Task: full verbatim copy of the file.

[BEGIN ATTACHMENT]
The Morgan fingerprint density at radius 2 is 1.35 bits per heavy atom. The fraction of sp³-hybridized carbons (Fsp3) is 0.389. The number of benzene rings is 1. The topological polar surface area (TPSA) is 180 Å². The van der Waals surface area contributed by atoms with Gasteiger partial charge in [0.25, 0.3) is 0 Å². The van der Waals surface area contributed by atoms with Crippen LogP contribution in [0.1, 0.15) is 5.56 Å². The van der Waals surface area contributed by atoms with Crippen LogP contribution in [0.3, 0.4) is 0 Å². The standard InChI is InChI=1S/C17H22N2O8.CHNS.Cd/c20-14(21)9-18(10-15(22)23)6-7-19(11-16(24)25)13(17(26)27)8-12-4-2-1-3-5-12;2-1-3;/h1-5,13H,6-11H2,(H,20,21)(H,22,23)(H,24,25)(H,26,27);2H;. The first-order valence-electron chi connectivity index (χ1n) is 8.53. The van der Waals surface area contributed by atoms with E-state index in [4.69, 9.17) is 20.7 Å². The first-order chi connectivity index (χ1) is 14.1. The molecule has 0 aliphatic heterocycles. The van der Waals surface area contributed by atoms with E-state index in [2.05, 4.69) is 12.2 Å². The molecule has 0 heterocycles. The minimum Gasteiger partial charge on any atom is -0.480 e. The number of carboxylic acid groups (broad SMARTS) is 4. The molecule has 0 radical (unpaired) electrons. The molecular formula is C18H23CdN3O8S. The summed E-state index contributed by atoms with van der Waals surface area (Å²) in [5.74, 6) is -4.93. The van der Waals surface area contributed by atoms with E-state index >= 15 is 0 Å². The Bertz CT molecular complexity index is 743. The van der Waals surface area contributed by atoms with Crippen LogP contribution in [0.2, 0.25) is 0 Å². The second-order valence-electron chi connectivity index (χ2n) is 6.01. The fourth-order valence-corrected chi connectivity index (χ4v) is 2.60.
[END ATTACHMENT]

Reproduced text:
The Morgan fingerprint density at radius 2 is 1.35 bits per heavy atom. The fraction of sp³-hybridized carbons (Fsp3) is 0.389. The number of benzene rings is 1. The topological polar surface area (TPSA) is 180 Å². The van der Waals surface area contributed by atoms with Gasteiger partial charge in [0.25, 0.3) is 0 Å². The van der Waals surface area contributed by atoms with Crippen LogP contribution in [0.1, 0.15) is 5.56 Å². The van der Waals surface area contributed by atoms with Crippen LogP contribution in [0.3, 0.4) is 0 Å². The standard InChI is InChI=1S/C17H22N2O8.CHNS.Cd/c20-14(21)9-18(10-15(22)23)6-7-19(11-16(24)25)13(17(26)27)8-12-4-2-1-3-5-12;2-1-3;/h1-5,13H,6-11H2,(H,20,21)(H,22,23)(H,24,25)(H,26,27);2H;. The first-order valence-electron chi connectivity index (χ1n) is 8.53. The van der Waals surface area contributed by atoms with E-state index in [4.69, 9.17) is 20.7 Å². The first-order chi connectivity index (χ1) is 14.1. The molecule has 0 aliphatic heterocycles. The van der Waals surface area contributed by atoms with E-state index in [2.05, 4.69) is 12.2 Å². The molecule has 0 heterocycles. The minimum Gasteiger partial charge on any atom is -0.480 e. The number of carboxylic acid groups (broad SMARTS) is 4. The molecule has 0 radical (unpaired) electrons. The molecular formula is C18H23CdN3O8S. The summed E-state index contributed by atoms with van der Waals surface area (Å²) in [5.74, 6) is -4.93. The van der Waals surface area contributed by atoms with E-state index >= 15 is 0 Å². The Bertz CT molecular complexity index is 743. The van der Waals surface area contributed by atoms with Crippen LogP contribution in [0.2, 0.25) is 0 Å². The second-order valence-electron chi connectivity index (χ2n) is 6.01. The fourth-order valence-corrected chi connectivity index (χ4v) is 2.60.